Though the ACA provides some important protections (like outlawing caps on benefits, capping out-of-pocket costs, and preventing discrimination against those with pre-existing conditions), it does not eliminate the problem of underinsurance, for several reasons. First, it will do little to contain ongoing trends toward higher cost sharing in the employer insurance market. Furthermore, it may actually encourage this trend through the so-called Cadillac tax (41). The Cadillac tax was meant to address longstanding concerns that the tax exemption for employer-provided health insurance has encouraged the growth of overly generous plans. The tax, which was initially meant to go into effect in 2018 but has now been delayed, takes the form of a 40% excise tax—payable either by the insurer or the employer—on insurance plans that exceed a specified threshold (41). As a result, some employers have already moved to limit benefits in an attempt to evade hitting that threshold (41,42). Because the threshold is tied to overall inflation (and not to health care inflation, which is higher), one group has predicted that the number of those affected by the Cadillac tax will “grow rapidly over time,” reaching 75.8% of all insurance plans for families by 2029 (43). Higher levels of cost sharing will be one way for insurers and employers to avoid paying this tax.

Second, the individual market insurance plans available through the ACA exchanges also incorporate substantial levels of cost sharing. The plans are divided into four metallic tiers—bronze, silver, gold, and platinum—that have actuarial values of 60%, 70%, 80%, and 90%, respectively. The out-of-pocket maximum for these plans can be as high as $13,200 for a family plan (though this depends on income), therefore requiring potentially high levels of cost sharing in the form of co-payments, co-insurance, and deductibles (44). For instance, in one recent survey, the average Bronze Plan had a medical deductible of $5,372 and a prescription drug deductible of $465 (44). Though there are cost-sharing subsidies for those making less than 250% of the federal poverty level, the burden of cost sharing may remain high for many middle-class families. Underinsurance will persevere; with financial barriers to care still in place, the United States will continue to lack a fully universal health care system.

Long-Term Care

The ordeal of surviving critical illness can, in some instances, leave patients profoundly disabled. Survivors of critical illness may be left with deficits in pulmonary function, neuromuscular strength, and cognitive capacity (45). They may face significant psychiatric sequelae including posttraumatic stress disorder, anxiety, and depression (45). Finally, they may have substantial, ongoing requirements for long-term care, whether in a facility or at home (45). Therefore, policy considerations around the question of long-term care should be central to practitioners and investigators in the intensive care field.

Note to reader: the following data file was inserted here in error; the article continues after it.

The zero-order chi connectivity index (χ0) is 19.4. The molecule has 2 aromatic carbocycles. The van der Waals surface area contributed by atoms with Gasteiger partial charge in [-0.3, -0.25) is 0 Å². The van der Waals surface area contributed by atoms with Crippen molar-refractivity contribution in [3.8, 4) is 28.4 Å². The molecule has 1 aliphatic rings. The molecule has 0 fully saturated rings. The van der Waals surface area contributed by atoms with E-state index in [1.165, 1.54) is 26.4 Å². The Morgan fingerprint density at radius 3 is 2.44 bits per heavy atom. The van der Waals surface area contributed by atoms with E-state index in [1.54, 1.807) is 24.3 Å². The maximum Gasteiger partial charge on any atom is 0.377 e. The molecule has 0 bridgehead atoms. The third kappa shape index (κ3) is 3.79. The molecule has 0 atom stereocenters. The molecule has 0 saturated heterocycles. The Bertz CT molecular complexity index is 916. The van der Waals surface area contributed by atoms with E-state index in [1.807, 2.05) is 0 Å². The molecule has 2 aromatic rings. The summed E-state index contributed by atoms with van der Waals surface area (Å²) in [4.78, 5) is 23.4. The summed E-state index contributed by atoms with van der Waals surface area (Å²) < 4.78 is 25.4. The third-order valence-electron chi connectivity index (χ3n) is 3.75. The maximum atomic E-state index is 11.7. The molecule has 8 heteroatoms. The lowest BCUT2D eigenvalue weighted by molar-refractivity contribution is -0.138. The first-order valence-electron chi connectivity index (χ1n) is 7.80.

Simply stated, there is no “system” of long-term care in the United States. This reflects the historical development of long-term care in the United States, as recounted by Smith and Feng (46). In the 19th century, long-term care in the United States was provided in the tradition of the repressive English Poor Law (a centuries old system of relief for the poor), which essentially meant coupling public disgrace with the provision of benefits (so as to deter others from receiving such care) (46). In the early 20th century, however, long-term care recipients were progressively transferred to private boarding homes, which became the precursors for today’s for-profit skilled nursing facilities (and which were sometimes part of publicly traded corporations) (46). The passage of Medicaid was another crucial pivot in this history. By providing a huge influx of resources for long-term care, the law resulted in a large increase in the number of nursing home beds, while simultaneously fostering the “medicalization and institutionalization” of long-term care (46).

Today, Medicaid remains the only real safety net for long-term care expenses for all but the very wealthy. According to one review, for instance, the cost for a nursing home for those paying out-of-pocket averages $75,000 a year (47). Those who are neither impoverished nor rich must, therefore, “spend down” their resources if they require long-term care services—until they reach a state of impoverishment—at which point Medicaid can be accessed. The ACA originally included a provision—the CLASS Act—which would have established a limited long-term care benefit. However, this would have been a voluntary program that provided only a limited set of benefits to a small section of the population (48). The benefits would have only partially reduced the costs of long-term care, and so would not have changed the fundamental dynamic of the “spend down” (48). Particularly as a result of its “voluntary” structure, the underlying finances were found to be profoundly flawed; given the impossibility of repairing the provision legislatively, the act was dropped altogether by the administration (49).